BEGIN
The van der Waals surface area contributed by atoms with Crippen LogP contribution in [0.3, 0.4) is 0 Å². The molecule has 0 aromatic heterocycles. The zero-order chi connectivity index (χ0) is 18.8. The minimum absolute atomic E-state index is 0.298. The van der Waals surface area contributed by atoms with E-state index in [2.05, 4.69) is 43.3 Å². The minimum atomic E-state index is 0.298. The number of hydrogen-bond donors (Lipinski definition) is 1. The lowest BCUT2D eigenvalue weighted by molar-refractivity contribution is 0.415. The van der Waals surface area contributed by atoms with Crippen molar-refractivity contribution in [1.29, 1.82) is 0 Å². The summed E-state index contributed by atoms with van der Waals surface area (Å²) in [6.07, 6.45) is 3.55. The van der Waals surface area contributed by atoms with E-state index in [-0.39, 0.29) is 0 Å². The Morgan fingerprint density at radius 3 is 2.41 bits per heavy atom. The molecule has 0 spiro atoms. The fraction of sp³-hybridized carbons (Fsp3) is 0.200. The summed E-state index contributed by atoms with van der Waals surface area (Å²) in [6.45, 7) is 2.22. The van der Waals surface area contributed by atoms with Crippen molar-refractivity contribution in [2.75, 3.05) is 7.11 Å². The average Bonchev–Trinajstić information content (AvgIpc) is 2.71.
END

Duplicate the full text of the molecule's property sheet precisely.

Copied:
The van der Waals surface area contributed by atoms with Crippen LogP contribution in [0.3, 0.4) is 0 Å². The molecule has 0 aromatic heterocycles. The zero-order chi connectivity index (χ0) is 18.8. The minimum absolute atomic E-state index is 0.298. The van der Waals surface area contributed by atoms with E-state index in [2.05, 4.69) is 43.3 Å². The minimum atomic E-state index is 0.298. The number of hydrogen-bond donors (Lipinski definition) is 1. The lowest BCUT2D eigenvalue weighted by molar-refractivity contribution is 0.415. The van der Waals surface area contributed by atoms with Crippen molar-refractivity contribution in [1.29, 1.82) is 0 Å². The summed E-state index contributed by atoms with van der Waals surface area (Å²) in [6.07, 6.45) is 3.55. The van der Waals surface area contributed by atoms with E-state index in [-0.39, 0.29) is 0 Å². The Morgan fingerprint density at radius 3 is 2.41 bits per heavy atom. The molecule has 0 spiro atoms. The fraction of sp³-hybridized carbons (Fsp3) is 0.200. The summed E-state index contributed by atoms with van der Waals surface area (Å²) in [6.45, 7) is 2.22. The van der Waals surface area contributed by atoms with Crippen molar-refractivity contribution in [2.75, 3.05) is 7.11 Å². The average Bonchev–Trinajstić information content (AvgIpc) is 2.71.